The MACKAY MODEL MARINERS are hosting the 2nd round of the NQ Interclub series on the 24th August starting at 12:30. Great sailing venue and has great tourist facilities spread throughout the district.

The WHITSUNDAY MODEL YACHT CLUB are hosting the inaugural DF95 Queensland State Championship on the 5th and 6th October 2019, to be sailed opposite the Whitsunday Yacht Club, you can fly to Proserpine or Hamilton Island, seek accommodation at Airlie Beach (Heaps of options) and enjoy the wonders of this spectacular piece of Queensland Paradise. The 3rd and final round of the NQ Interclub series will be held in conjunction with the state titles with the scores being allocated for the 5th October only. The event will be conducted using very experienced Race officers and scorers as we anticipate a good response for entries.

As more events become available, I will notify everyone via the QRYA latest news website page.

RULED BY THE THUMBS: Just some tips and tricks to get the best out of your sailing and your boat.

1: Learn to use your transmitter – this instrument is the gadget that connects you to your boat out on the water. It is an extension of your thinking and your DF95Txthumbs, so dry practice at home so that you can use the functions without having to look at the transmitter. This is very useful to understand the winch and rudder relationship, so that if you wish to ease a fraction or turn, you do so without thinking. It becomes second nature to you; it frees up your time to concentrate on your boat and the peripheral vision around your boat. Also, remember, always turn the transmitter on first then the boat, and turn off the boat then the transmitter.

2: Maintain your boat and your sails – Over the past 40 years I have seen some horrific maintenance and disregard for the sails. The DF 95 is not a battleship, it is a plastic, manufactured in large volumes craft that you need to look after on and off the water. Try to use a functional stand to do the rigging before sailing, the supplied stand is best used at home holding up your trophies, there are a number of purpose stand designs available on google search, the last thing you need is to have your boat blow over and be damaged while you are off having a chat.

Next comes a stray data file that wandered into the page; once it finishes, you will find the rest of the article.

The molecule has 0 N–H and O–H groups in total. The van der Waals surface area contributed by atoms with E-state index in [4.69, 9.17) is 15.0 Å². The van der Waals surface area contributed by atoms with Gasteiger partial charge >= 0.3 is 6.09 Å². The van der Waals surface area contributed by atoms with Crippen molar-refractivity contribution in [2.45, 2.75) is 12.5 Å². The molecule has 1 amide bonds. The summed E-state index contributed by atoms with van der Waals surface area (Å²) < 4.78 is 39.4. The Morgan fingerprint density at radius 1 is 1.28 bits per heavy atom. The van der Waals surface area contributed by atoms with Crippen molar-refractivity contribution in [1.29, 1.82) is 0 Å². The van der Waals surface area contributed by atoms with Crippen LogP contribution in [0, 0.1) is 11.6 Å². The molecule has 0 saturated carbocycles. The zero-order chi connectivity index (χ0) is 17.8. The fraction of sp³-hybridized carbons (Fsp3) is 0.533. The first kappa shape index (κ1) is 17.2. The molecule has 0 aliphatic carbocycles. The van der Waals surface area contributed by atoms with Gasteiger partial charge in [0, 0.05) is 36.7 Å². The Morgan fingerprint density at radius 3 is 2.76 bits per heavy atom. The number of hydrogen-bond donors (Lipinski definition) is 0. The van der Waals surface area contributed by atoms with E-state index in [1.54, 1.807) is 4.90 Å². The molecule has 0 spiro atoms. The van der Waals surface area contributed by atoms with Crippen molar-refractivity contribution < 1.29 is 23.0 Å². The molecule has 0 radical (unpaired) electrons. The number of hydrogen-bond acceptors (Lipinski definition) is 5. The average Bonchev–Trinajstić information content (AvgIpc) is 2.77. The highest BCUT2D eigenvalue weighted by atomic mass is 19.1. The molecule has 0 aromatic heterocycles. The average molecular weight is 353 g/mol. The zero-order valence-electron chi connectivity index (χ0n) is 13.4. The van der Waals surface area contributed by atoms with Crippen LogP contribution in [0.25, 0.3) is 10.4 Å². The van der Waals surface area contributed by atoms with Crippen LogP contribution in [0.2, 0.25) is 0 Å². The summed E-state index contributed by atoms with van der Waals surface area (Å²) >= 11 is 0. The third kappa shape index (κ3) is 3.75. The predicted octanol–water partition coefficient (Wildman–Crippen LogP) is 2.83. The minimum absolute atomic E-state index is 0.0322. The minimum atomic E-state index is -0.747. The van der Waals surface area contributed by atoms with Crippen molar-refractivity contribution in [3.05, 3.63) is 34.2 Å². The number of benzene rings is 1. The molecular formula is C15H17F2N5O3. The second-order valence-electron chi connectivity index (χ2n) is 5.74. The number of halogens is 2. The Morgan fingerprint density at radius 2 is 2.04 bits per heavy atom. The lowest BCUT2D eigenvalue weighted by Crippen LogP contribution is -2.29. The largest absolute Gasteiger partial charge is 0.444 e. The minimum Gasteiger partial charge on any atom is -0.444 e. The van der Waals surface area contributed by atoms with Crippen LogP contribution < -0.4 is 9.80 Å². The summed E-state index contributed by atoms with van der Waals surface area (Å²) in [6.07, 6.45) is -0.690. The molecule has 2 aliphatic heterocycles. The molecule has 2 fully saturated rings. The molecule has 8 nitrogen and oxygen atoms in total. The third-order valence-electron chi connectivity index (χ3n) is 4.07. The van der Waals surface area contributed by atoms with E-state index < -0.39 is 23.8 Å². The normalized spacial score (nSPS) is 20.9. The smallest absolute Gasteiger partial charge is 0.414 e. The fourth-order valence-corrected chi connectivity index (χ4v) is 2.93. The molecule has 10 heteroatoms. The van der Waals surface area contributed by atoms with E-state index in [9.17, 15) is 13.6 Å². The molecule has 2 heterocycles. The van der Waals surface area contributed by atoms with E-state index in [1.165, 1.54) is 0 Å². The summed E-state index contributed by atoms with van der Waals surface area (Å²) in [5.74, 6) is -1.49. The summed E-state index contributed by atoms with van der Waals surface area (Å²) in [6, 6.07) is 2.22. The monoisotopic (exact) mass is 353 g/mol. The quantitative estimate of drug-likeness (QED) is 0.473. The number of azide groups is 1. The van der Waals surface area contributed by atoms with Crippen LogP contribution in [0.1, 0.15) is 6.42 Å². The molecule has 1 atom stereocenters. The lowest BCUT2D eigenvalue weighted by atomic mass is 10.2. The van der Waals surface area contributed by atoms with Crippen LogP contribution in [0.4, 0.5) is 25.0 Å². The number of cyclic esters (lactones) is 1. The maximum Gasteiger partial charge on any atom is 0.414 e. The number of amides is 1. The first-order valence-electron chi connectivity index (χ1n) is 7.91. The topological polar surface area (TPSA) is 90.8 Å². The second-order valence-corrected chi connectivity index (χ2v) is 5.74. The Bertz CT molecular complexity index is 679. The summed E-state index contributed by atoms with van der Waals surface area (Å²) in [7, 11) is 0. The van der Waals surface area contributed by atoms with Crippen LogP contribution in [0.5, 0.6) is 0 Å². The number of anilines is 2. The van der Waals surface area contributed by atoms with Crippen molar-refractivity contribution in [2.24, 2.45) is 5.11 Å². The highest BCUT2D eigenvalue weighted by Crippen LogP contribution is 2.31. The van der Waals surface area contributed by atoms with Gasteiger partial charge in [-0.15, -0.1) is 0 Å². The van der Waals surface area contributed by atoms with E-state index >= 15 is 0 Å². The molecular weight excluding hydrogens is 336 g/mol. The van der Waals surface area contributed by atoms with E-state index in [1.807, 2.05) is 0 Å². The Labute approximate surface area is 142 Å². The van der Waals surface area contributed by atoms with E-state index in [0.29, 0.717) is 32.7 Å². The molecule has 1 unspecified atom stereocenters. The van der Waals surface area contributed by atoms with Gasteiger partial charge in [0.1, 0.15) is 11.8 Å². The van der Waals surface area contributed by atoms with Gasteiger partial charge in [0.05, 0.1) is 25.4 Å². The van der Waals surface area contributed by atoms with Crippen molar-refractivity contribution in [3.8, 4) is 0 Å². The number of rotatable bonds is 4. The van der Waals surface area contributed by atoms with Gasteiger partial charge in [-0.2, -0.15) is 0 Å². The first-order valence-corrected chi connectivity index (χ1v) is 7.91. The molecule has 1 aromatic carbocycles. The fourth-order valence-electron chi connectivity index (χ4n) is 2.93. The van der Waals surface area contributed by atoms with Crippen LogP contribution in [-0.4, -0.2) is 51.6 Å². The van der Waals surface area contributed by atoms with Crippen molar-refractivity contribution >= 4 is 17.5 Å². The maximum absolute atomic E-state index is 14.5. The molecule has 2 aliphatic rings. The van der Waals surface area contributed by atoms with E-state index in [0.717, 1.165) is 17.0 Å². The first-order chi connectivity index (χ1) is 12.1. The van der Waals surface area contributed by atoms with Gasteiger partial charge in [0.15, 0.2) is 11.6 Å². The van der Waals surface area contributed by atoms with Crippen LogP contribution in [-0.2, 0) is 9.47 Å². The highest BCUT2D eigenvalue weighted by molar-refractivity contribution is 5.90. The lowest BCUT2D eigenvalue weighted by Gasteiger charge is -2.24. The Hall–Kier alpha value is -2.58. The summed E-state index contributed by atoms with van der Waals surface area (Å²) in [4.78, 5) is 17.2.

When carrying your boat to the water hold it under the fin box and pointing into the wind with the sails let off, if the wind is gusty hold it horizontally so the sails do not flap so much as they will get stretched very quickly. Launch your boat gently into the water, DO NOT THROW IT into the lake, as it will cause cracking to occur around the fin case. I have witnessed IOM’s (One Metre’s) being thrown into the water and the skipper left standing there wondering why his boat has lost its fin or sinking. DF 95’s are not as strong as fiberglass IOM’s, so respect your boat.

When retrieving your boat, try to bring the boat in to the pick up area into the wind, bend down and pick it up via the fin box beneath the hull, let your sails off, and place boat back into the stand.